Khadija Baker Janet Lumb Don’t leave me… I am still alive
© K. Baker, 2013
Featuring musician Janet Lumb
May 5 to 9, 2014
Friday, May 9 at 5:30 pm
Tickets on sale at OBORO ($5)
as of April 29, 2014.
From Tuesday to Saturday, noon to 5 pm.
You can also call 514 844-3250 (credit card only).
No ticket reservation.
Don’t leave me… I am still alive by multidisciplinary artist Khadija Baker presents a poetic and immersive multimedia piece that takes a look at the plight of children who are victims of violence in a context of civil war.
Drawing inspiration from the phrase ‘Don’t leave me… I am still alive’ that was uttered by a young Syrian girl who survived a recent chemical attack in Syria, Khadija Baker mixes video, lighting effects, music and performance to immerse the audience at the heart of a disturbing story. Her own body is an integral part of her piece, and she also invites the audience to actively participate in her project. Through various strong and evocative symbols, the artist wishes to give a voice to women and children who are affected by civil war. Accompanied by Janet Lumb who plays live music to follow the emotion, Baker blends into the projected images and videos to offer a moving performance.
With Don’t leave me… I am still alive, Khadija Baker hopes to pave the way for active reflection and empathy that can lead to concrete action and to a new consciousness. She wonders about the power that art has in allowing social causes to evolve and touch people directly.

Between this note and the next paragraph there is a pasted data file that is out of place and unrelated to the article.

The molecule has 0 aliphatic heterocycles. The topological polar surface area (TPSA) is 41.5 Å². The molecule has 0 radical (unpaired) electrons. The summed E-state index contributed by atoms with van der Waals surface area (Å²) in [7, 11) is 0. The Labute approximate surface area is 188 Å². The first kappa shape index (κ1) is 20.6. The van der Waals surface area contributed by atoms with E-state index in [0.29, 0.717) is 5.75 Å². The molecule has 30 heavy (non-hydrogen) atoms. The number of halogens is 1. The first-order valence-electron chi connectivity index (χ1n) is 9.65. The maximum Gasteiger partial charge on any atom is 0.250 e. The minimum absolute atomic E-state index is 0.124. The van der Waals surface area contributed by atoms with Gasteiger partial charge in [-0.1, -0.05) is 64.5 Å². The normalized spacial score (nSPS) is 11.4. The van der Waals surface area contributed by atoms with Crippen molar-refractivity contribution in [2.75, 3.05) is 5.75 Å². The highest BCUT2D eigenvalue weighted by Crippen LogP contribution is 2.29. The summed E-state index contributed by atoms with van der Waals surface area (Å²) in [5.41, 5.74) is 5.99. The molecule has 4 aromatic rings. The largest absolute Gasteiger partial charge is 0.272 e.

© K. Baker, 2013
Of Syrian Kurdish origins, Khadija Baker is a multidisciplinary artist who creates installations that combine video, textile and sound. Her work explores social and political themes related to persecution, exile and memory. Baker immigrated to Canada in 2001 and completed an MFA in Open Media at Concordia University. She won several awards, namely from the Canada Council for the Arts and the Conseil des arts et des lettres of Quebec. Her work has been shown in Montreal, Toronto, New York, London, Berlin, Marseille, Beirut, Damascus and at the Biennale of Sydney in 2012.
Having traveled across Canada thirty times by car, thumb, motorcycle, bus, train, or plane, Janet Lumb delights in the discovery of creation and expression within the boundaries and challenges of Canada’s geography. Her fascination is e-connecting artists, communities and people in a real way.